These are Nancy Daywhea’s exact words:
Hello “Our Ma, Saya Doe Sio”, as you are called by us, the Annie T. Doe Memorial Foundation students. This is Nancy Daywhea, the woman whose story has changed from nothing to something because of your thoughtfulness to look back on your fellow women.
Well, firstly, let me say a big thank you to you and your team. Me and my family are grateful! To begin, I worked with United Nations Missions In Liberia (UNMIL) in Buchanan for six years plus. During this period, I invested my money into the man I was married to that I thought loved me. After investing my money in my husband by educating him for a brighter future, he let me down for a more educated woman. When UNMIL left, my life went back to 0…it was during this time I heard about the sewing school at Annie T. Doe Memorial Foundation.
Immediately, I took advantage of the sewing program and I was warmly welcomed by all of your staff. But then people in my community, friends, family members started making mockery of me saying that, it was shameful to go down to that level in pursuit for a better life. I didn’t listen to them because my focus was to get this skill that will help me support me and my children. Many days, I used to stay back on campus and practice well. The happiest day of my life was, when the sewing machines were given to us upon graduation.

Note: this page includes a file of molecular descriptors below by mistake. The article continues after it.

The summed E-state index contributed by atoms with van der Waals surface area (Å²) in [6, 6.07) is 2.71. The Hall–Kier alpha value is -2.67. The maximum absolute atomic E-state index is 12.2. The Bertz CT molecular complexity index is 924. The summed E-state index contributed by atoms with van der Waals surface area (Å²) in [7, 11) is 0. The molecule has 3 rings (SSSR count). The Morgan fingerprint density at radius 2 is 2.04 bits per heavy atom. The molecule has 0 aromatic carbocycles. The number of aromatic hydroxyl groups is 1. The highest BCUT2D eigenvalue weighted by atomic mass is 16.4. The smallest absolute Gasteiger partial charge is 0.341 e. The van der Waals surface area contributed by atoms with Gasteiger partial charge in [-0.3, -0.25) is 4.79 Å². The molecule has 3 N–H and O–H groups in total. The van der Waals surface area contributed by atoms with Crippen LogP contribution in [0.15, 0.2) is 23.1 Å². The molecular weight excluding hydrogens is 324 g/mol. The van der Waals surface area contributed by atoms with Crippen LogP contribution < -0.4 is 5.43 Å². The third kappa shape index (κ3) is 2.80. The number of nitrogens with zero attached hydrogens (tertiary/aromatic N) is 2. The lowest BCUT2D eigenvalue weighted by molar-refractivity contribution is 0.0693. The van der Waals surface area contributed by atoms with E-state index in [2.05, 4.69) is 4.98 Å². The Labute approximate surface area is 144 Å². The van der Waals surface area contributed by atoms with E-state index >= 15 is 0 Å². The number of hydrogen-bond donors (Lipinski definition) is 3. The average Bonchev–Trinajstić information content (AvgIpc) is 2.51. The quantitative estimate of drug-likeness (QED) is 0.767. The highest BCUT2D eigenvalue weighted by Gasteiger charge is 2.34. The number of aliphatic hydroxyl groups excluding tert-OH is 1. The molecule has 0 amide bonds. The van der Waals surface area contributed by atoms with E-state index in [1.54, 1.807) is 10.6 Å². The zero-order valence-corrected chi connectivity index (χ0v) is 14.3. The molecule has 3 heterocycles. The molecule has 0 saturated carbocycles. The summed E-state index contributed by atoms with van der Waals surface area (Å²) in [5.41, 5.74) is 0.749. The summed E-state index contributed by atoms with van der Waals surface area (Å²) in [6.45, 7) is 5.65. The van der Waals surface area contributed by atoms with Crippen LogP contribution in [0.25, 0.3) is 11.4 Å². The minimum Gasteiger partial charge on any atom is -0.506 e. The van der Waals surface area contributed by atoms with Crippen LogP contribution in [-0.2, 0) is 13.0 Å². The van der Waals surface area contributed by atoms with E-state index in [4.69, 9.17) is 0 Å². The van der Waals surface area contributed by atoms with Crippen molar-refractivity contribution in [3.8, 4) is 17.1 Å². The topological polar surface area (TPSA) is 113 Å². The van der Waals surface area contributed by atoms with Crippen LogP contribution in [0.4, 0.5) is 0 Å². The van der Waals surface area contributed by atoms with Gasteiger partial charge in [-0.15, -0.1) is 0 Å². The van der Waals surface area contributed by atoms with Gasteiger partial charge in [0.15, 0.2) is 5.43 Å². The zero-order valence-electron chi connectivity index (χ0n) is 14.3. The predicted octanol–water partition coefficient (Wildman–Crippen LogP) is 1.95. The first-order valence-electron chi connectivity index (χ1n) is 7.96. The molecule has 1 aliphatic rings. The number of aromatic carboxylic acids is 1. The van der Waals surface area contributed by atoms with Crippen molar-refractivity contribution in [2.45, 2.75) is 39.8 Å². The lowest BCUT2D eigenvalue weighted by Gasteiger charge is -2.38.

From that day till now, my life has never been the same. With this sewing machine, I was able to secure a mini shop and started sewing dresses, trousers and selling them. Blessedly, my present husband got employed with Mittal Steel Company recently in Yekapa, Nimba County so I moved over with the children and my most treasured property (the sewing machine) and continued sewing. When the Corona virus broke out, I noticed that most of the community members could not afford the medical masks and for some who had it from the company side, were not wearing it properly or not wearing it at all for the fear of not trusting the supplied ones. Based on this, I decided to make some local ones. Surprisingly, my local fabric (lappa) masks went wide. People from all over the county came at our location to get theirs. This news got to the company and they came to interview me. Later, they had me in their newsletter and it went viral. Now, the company has given me a contract to produce 5,000 pieces of masks . Because according to them, they find my masks more comfortable. Thank you so much sister. had it not been for you, my life would had taken a different trend. I owe this to you and the foundation.